Tracking the effectiveness of your design

Originally written as a guest article for InVision’s blog by Jeff Gothelf, Author of Lean UX.

Editor’s note: We’ve asked a handful of design leaders to respond to prompts each week. This week’s prompt was “What key metrics do you use to track your design’s effectiveness?”

The metrics you choose to determine your design’s effectiveness vary based on each business problem you’re solving. Additionally, these metrics should be the same ones that determine the effectiveness of your product and engineering choices.

In other words, you can’t split out ‘design metrics’ from other kinds of product metrics.

The experience of using your product or service is holistic. Your users don’t think in terms of your org chart. The choices they make within your product reflect the sum total of design, product, content, engineering, marketing, and everyone else involved in making that product a reality.

“You can’t split out ‘design metrics’ from other kinds of product metrics.”

This is why it’s critical at the beginning of an initiative to determine what outcomes you’d like to achieve. Outcomes are measurable changes in customer behavior, and, perhaps most importantly, they’re objective. This is a huge benefit because it provides the product team (not just the design team) evidence for the efficacy of their choices.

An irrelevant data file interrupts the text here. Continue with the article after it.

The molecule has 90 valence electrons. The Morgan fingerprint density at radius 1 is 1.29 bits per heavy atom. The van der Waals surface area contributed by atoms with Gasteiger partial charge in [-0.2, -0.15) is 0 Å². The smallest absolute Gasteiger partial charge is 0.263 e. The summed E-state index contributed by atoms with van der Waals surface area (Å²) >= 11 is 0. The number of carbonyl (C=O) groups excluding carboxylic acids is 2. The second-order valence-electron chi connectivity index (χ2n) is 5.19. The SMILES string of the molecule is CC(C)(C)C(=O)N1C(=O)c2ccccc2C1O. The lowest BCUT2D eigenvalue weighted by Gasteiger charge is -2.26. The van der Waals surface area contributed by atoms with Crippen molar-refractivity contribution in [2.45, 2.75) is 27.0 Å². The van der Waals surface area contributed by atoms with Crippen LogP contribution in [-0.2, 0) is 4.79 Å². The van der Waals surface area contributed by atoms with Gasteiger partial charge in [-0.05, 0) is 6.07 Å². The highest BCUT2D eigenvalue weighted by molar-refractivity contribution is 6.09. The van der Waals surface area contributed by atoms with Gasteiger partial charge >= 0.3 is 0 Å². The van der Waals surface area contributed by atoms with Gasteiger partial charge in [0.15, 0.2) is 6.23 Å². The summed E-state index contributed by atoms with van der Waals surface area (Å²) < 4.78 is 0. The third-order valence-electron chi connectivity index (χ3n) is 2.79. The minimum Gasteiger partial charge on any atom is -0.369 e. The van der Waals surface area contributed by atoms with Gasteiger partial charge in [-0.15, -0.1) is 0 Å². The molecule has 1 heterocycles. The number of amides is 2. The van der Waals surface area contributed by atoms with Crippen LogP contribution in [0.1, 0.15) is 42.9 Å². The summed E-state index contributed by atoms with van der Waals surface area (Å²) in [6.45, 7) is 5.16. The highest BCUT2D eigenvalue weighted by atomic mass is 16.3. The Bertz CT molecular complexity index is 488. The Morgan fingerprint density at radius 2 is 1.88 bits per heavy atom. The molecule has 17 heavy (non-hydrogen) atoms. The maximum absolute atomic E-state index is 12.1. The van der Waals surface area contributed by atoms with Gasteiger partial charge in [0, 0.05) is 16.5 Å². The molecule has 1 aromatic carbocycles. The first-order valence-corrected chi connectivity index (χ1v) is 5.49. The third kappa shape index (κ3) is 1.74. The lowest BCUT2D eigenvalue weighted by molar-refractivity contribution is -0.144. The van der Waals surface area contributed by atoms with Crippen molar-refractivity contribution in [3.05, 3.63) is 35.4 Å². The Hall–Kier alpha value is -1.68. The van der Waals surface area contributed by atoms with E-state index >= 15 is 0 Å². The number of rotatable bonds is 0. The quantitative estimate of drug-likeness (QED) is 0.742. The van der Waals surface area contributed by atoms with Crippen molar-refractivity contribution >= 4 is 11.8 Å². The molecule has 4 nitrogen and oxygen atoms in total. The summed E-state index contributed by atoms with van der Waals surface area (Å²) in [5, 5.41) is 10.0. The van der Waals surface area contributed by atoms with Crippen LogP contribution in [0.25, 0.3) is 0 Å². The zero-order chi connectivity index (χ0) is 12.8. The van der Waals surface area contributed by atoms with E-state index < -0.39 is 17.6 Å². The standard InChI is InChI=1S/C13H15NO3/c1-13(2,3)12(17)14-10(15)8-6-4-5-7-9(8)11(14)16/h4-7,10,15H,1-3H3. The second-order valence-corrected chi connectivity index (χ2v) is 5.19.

Did these new changes improve customer success? If so, let’s optimize them. If they didn’t, let’s roll them back, learn why they didn’t work, and try again. These outcomes are related to the specific problem the team is solving. It’s therefore impossible to put forth a defined list of “design metrics” that would work across any project.

When it comes to the team’s effectiveness, it’s risky and difficult to carve out a specific discipline’s performance and measure it objectively. The best approach here is to run regular, cross-functional retrospectives with the entire product team. These exercises allow the team to assess what went well over the last iteration, what could go better and who will take the necessary steps to improve specific items.

“Run regular, cross-functional retrospectives with the entire product team.”

While there’s no specific metric that comes out of these sessions, teams can sample the general morale of their colleagues with an anonymous poll at every retrospective. This result can be plotted over time to see if team morale — for the entire team, not just design — is going up or down and what’s driving that change.

Join the conversation

Write your own response to the prompt “What key metrics do you use to track your design’s effectiveness?” on Medium, and submit it to our publication.

Originally published at on March 3, 2016.

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